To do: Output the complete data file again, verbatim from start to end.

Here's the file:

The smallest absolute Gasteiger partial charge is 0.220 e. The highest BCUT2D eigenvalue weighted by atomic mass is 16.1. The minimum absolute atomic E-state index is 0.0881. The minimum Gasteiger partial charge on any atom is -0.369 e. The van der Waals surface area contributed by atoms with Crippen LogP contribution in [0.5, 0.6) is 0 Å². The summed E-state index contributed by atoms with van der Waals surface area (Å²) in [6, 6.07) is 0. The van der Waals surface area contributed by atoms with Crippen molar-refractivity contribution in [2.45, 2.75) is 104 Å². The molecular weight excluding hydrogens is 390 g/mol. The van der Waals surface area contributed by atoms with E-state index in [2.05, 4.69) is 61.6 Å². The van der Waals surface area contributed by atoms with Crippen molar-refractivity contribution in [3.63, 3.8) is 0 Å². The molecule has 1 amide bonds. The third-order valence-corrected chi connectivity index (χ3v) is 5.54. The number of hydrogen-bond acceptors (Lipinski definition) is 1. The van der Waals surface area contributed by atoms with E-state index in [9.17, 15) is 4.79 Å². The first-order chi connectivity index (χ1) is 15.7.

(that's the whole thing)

The smallest absolute Gasteiger partial charge is 0.220 e. The highest BCUT2D eigenvalue weighted by atomic mass is 16.1. The minimum absolute atomic E-state index is 0.0881. The minimum Gasteiger partial charge on any atom is -0.369 e. The van der Waals surface area contributed by atoms with Crippen LogP contribution in [0.5, 0.6) is 0 Å². The summed E-state index contributed by atoms with van der Waals surface area (Å²) in [6, 6.07) is 0. The van der Waals surface area contributed by atoms with Crippen molar-refractivity contribution in [2.45, 2.75) is 104 Å². The molecular weight excluding hydrogens is 390 g/mol. The van der Waals surface area contributed by atoms with E-state index in [2.05, 4.69) is 61.6 Å². The van der Waals surface area contributed by atoms with Crippen molar-refractivity contribution in [3.63, 3.8) is 0 Å². The molecule has 1 amide bonds. The third-order valence-corrected chi connectivity index (χ3v) is 5.54. The number of hydrogen-bond acceptors (Lipinski definition) is 1. The van der Waals surface area contributed by atoms with E-state index in [9.17, 15) is 4.79 Å². The first-order chi connectivity index (χ1) is 15.7.